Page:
7. The first problem was that background sounds (even with AGC turned off) became incredibly intrusive and noticeable in the final videos– even though I hadn’t noticed it when making the video (neighbours’ dogs, nearby building work, etc). So I had to find a time of day (early evening) when these were least. Apart from this, the audio from the built–in camera microphones was good enough.

8. The next problem was to get the different videos to register spatially with each other so that the image didn’t jump around when I spliced the exercises together in the final video. In spite of using guide marks etc I could never set the cameras up accurately enough, but found I could easily register them spatially in post-processing.

9. The main problem was getting the colour balance constant between exercises (done on different days and under different conditions). Even small shifts in colour balance from clip to clip are highly intrusive, and the control over colour balance in my software (Corel VideoStudio X9) is clunky and does not give me the precise control I need. This is in fact the main issue I want to address in this posting. At first I used my LED lights plus daylight, then realised I needed to keep my light source constant. However I found that although the light looked a warm white to the eye, the camera often recorded it with a magenta tinge, and this was variable from session to session. If I corrected the colour balance in post-processing a 720p 2MB/s video, even though the resulting video looked fine, when it was re-rendered into the final video (with the same parameters) there were often very obvious artefacts – colour fringes across the blank white wall at the back, flickering in blank areas. The 1080p 10 MB/s videos do not have this problem when re-rendered, so this is what I now use for my "library" videos, though the final videos are still 720p at 2 MB/s. But for this reason some of the earlier exercises have not have their colour balance corrected, so sometimes you will see a very pink or magenta-tinged exercise among the others. Also, I can’t always hit on the colour I need when correcting the colour balance, so there are still odd variations (I believe the later version of the software is better at this).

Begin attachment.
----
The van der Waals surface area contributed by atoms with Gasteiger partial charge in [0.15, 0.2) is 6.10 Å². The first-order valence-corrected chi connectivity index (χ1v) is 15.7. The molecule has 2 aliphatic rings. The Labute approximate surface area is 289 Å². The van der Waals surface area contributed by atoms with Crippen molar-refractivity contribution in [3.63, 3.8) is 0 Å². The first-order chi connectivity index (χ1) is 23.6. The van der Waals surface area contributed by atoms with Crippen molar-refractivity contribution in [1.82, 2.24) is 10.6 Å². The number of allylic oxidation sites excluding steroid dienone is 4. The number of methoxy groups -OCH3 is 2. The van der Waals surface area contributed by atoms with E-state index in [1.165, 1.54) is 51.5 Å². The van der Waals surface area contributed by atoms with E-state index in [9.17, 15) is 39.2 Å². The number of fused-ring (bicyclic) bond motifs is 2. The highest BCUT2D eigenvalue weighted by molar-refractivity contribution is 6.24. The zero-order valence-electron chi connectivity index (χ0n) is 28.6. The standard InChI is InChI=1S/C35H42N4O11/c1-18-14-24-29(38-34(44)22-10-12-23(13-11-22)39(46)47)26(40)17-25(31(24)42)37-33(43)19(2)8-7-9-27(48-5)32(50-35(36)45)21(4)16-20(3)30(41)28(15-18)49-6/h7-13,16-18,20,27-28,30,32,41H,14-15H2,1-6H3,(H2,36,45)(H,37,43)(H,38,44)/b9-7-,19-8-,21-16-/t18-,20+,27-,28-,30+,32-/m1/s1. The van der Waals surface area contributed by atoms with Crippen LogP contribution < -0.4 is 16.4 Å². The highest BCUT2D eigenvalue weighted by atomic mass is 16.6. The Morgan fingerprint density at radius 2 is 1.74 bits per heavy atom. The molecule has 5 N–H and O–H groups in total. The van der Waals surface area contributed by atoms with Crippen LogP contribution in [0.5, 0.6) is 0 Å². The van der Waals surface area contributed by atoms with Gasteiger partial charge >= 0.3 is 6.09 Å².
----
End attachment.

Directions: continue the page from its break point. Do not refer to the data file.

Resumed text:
10. Why should a light that appears white to the eye have a magenta tinge to the camera? Here I needed to do some detective work. LEDs generate a white light from a blue LED that puts out blue light, the blue light also activating a yellow-red phosphor that emits over a relatively broad band (see figure). The mixture of blue and yellow can be adjusted to appear white. For a warmer white, the phosphor emission is made more intense, for a cool white the blue component is made more intense. However, this means that with cheap LEDs such as I am using there is a dip in the spectrum in the blue-green range. Because to our own eyes blue+yellow can make white, we do not see a colour tinge. But cameras have their RGB sensors spaced differently over the spectrum from the spacing of human RGB cones – the camera G sensor lies over the dip in the spectrum, so if the colour is adjusted to look white to humans, the camera can see it with a magenta cast. I presume the same does not apply to expensive photographic LEDs which may – or should – have a more even spectrum. If my software gave me separate control over the RGB channels I’d be able to deal with this, but it doesn’t.

I wonder if people would find these thoughts useful when making their own videos.

Jim.

Camera human LED spectral responses.jpg

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Excellent. Thank you for sharing, Jim. Resources like this are needed now, and I am sure other ST teachers will benefit.